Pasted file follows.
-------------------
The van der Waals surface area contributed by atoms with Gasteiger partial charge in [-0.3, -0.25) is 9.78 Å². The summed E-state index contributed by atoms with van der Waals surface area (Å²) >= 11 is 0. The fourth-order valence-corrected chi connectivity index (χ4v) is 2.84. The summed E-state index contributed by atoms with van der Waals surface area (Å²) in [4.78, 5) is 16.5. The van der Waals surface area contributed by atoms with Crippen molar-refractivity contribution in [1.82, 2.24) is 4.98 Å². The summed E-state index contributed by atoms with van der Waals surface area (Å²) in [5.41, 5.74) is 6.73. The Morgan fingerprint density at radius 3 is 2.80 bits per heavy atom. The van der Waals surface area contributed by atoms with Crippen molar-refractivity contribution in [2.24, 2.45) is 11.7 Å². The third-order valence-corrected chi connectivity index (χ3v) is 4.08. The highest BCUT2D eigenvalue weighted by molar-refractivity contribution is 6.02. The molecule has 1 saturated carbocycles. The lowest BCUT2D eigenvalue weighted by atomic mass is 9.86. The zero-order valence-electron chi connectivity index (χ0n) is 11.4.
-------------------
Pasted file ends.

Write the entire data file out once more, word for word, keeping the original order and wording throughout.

The van der Waals surface area contributed by atoms with Gasteiger partial charge in [-0.3, -0.25) is 9.78 Å². The summed E-state index contributed by atoms with van der Waals surface area (Å²) >= 11 is 0. The fourth-order valence-corrected chi connectivity index (χ4v) is 2.84. The summed E-state index contributed by atoms with van der Waals surface area (Å²) in [4.78, 5) is 16.5. The van der Waals surface area contributed by atoms with Crippen molar-refractivity contribution in [1.82, 2.24) is 4.98 Å². The summed E-state index contributed by atoms with van der Waals surface area (Å²) in [5.41, 5.74) is 6.73. The Morgan fingerprint density at radius 3 is 2.80 bits per heavy atom. The van der Waals surface area contributed by atoms with Crippen molar-refractivity contribution in [2.24, 2.45) is 11.7 Å². The third-order valence-corrected chi connectivity index (χ3v) is 4.08. The highest BCUT2D eigenvalue weighted by molar-refractivity contribution is 6.02. The molecule has 1 saturated carbocycles. The lowest BCUT2D eigenvalue weighted by atomic mass is 9.86. The zero-order valence-electron chi connectivity index (χ0n) is 11.4.